"The World and Japan" Database (Project Leader: TANAKA Akihiko)
Database of Japanese Politics and International Relations
National Graduate Institute for Policy Studies (GRIPS); Institute for Advanced Studies on Asia (IASA), The University of Tokyo

[Title] Message from the Right Honourable Winston Churchill, Acting Secretary of State for Foreign Affairs, to His Excellency Mr. Yosuke Matsuoka, His Imperial Japanese Majesty's Minister for Foreign Affairs, of which a copy was handed unofficially to Mr. Matsuoka by His Majesty's Ambassador at Moscow on April 12th, 1941.

[Place] Moscow
[Date] April 12, 1941
[Source] Nihon gaiko nenpyo Narabi Shuyou bunsyo Ge, Gaimusyo, pp. 489-490.
[Notes] Note. --It had originally been intended that this letter should be delivered to Mr. Matsuoka by Mr. Shigemitsu who had expected to meet the Japanese Foreign Minister during his stay in Europe
[Full text]

Your Excellency,

I take advantage of the facilities with which we have provided your Ambassador to send you a friendly message of sincerity and goodwill. I venture to suggest a few questions which, it seems to me, deserve the attention of the Imperial Japanese Government and people:

(1) Will the Germans, without command of the sea or command of the British daylight air, be able to invade and conquer Great Britain in the spring, summer or autumn of 1941? Will the Germans try to do so? Would it not be in the interests of Japan to wait until these questions have answered themselves?

(2) Will the German attack on British shipping be strong enough to prevent American aid from reaching British shores with Great Britain and the United States of America transforming their whole industry to war purposes?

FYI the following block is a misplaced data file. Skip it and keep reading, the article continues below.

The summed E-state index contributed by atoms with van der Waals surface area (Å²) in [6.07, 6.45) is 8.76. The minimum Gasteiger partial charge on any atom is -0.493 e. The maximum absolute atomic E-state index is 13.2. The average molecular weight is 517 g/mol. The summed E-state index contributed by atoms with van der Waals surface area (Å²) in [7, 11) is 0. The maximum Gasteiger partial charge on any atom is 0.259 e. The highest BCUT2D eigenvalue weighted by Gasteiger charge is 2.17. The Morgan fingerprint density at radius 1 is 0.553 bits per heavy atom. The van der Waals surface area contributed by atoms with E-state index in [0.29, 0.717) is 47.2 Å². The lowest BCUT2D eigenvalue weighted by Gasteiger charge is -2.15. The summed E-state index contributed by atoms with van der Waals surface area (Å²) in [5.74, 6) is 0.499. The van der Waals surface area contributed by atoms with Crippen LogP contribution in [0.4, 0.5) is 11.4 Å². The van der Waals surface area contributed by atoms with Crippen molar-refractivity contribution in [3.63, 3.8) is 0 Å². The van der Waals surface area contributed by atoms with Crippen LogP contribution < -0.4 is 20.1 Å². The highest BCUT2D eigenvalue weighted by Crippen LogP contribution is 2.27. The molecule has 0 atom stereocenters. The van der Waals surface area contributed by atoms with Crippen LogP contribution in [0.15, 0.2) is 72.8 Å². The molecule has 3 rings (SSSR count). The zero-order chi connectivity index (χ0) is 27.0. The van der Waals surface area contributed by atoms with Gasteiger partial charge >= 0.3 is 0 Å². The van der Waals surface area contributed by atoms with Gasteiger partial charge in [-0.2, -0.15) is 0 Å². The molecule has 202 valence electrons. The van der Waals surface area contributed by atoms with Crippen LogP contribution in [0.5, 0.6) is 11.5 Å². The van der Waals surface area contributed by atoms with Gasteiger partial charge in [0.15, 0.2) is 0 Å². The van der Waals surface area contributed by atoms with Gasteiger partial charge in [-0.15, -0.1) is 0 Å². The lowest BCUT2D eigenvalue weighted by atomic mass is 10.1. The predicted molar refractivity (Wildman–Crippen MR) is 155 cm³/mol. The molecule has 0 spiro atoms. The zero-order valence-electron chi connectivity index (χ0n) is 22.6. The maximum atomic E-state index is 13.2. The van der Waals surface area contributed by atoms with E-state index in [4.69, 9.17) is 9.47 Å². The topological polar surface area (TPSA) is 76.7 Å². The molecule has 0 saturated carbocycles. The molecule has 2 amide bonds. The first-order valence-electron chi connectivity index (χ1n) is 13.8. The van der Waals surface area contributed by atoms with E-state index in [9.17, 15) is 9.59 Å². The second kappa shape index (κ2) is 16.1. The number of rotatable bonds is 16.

(3) Did Japan's accession to the triple pact make it more likely or less likely that the United States would come into the present war?

(4) If the United States entered the war at the side of Great Britain and Japan ranged herself with the Axis Powers, would not the naval superiority of the two English-speaking nations enable them to deal with Japan while disposing of the Axis Powers in Europe?

(5) Is Italy a strength or a burden to Germany? Is the Italian fleet as good at sea as on paper? Is it as good on paper as it used to be?

(6) Will the British Air Force be stronger than the German Air Force before the end of 1941 and far stronger before the end of 1942?

(7) Will the many countries which are being held down by the German army and Gestapo learn to like the Germans more or will they like them less as the years pass by?

(8) Is it true that the production of steel in the United States of America during 1941 will be 75 million tons and in Great Britain about 12-1/2 million tons, making a total of nearly 90 million tons? If Germany should happen to be defeated as she was last time would not the 7 million tons of steel production of Japan be inadequate for a single-handed war?

From the answers to these questions may spring the avoidance by Japan of a serious catastrophe and a marked improvement in the relations between Japan and Great Britain, the great sea Power of the West.

I remain, with great truth and respect,

Your Excellency's obedient Servant,